Assessment of the relationship between bacteriological quality of dug-wells, hygiene behaviour and well characteristics in two cholera endemic localities in Douala, Cameroon
1 Department of Microbiology and Parasitology, Faculty of Science, University of Buea, Buea, Cameroon
2 Laboratory for Emerging Infectious Diseases, Faculty of Science, University of Buea, Buea, Cameroon
BMC Public Health 2013, 13:692 doi:10.1186/1471-2458-13-692Published: 29 July 2013
Access to potable water is grossly inadequate in Douala-Cameroon. The situation is worse in slum areas, compelling inhabitants to obtain water from sources of doubtful quality. This has contributed to frequent outbreaks of water-borne diseases particularly cholera, which results in severe morbidity and mortality. Shallow wells are a major source of water in these areas. We analyzed the influence of some factors on the bacteriological quality of well water in Bepanda and New Bell, cholera endemic localities in Douala to generate data that would serve as basis for strengthening of water and health policies.
Questionnaires were administered to inhabitants of study sites to appraise their hygiene and sanitation practices, and level of awareness of waterborne diseases. The bacteriological quality of water was determined by investigating bacterial indicators of water quality. Relationship between well characteristics and bacteriological quality of water was determined using χ2 test. The Kendall tau_b nonparametric correlation was used to measure the strength of association between well characteristics and bacteriological parameters. Statistics were discussed at 95% confidence level. Antibiotic susceptibility of isolates was investigated by the Kirby-Bauer and broth dilution techniques. Multidrug resistant species were tested for extended β-lactamase production potential.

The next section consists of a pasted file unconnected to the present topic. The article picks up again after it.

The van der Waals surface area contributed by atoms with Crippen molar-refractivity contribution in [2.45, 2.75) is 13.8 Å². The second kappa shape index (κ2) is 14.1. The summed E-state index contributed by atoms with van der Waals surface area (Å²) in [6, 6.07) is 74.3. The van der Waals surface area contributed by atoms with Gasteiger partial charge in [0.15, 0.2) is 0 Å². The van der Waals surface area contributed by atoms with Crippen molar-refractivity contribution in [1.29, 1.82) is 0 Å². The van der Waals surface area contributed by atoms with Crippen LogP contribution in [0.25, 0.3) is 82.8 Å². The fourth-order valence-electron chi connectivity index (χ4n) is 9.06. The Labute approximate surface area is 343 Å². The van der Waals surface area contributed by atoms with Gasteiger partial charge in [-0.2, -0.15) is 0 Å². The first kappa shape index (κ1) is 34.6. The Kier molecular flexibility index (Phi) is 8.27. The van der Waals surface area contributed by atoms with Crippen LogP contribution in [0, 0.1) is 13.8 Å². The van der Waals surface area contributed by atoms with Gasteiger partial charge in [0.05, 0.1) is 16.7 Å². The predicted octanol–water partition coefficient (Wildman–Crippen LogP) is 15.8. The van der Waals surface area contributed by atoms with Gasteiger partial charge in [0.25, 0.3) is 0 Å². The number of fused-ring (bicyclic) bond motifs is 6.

Inhabitants demonstrated adequate knowledge of waterborne diseases but employed inappropriate method (table salt) for well disinfection. Well construction and location violated guidelines. Indicator bacterial counts greatly exceeded the WHO guidelines. Variation in bacteriologic parameters between sites was not significant (P > 0.05) since well characteristics and hygiene and sanitary practices were similar. Differences in bacteriologic quality with respect to state of well, and presence of molded casing and lid, and height of casing were not significant (P > 0.05). Well distance from sanitary structure negatively correlated with bacteriological characteristics indicating it could be a major contributory factor to poor water quality. Bacteria isolated were predominantly enteric organisms. Ciprofloxacin was the most active agent. Extended β-lactamase producers were detected among Salmonella species, Citrobacter fruendii and E. coli.
Poor well location, construction, and hygiene and sanitary practices were among the factors affecting water quality. There is an urgent need for education of inhabitants on effective water disinfection strategies and for regular monitoring of wells.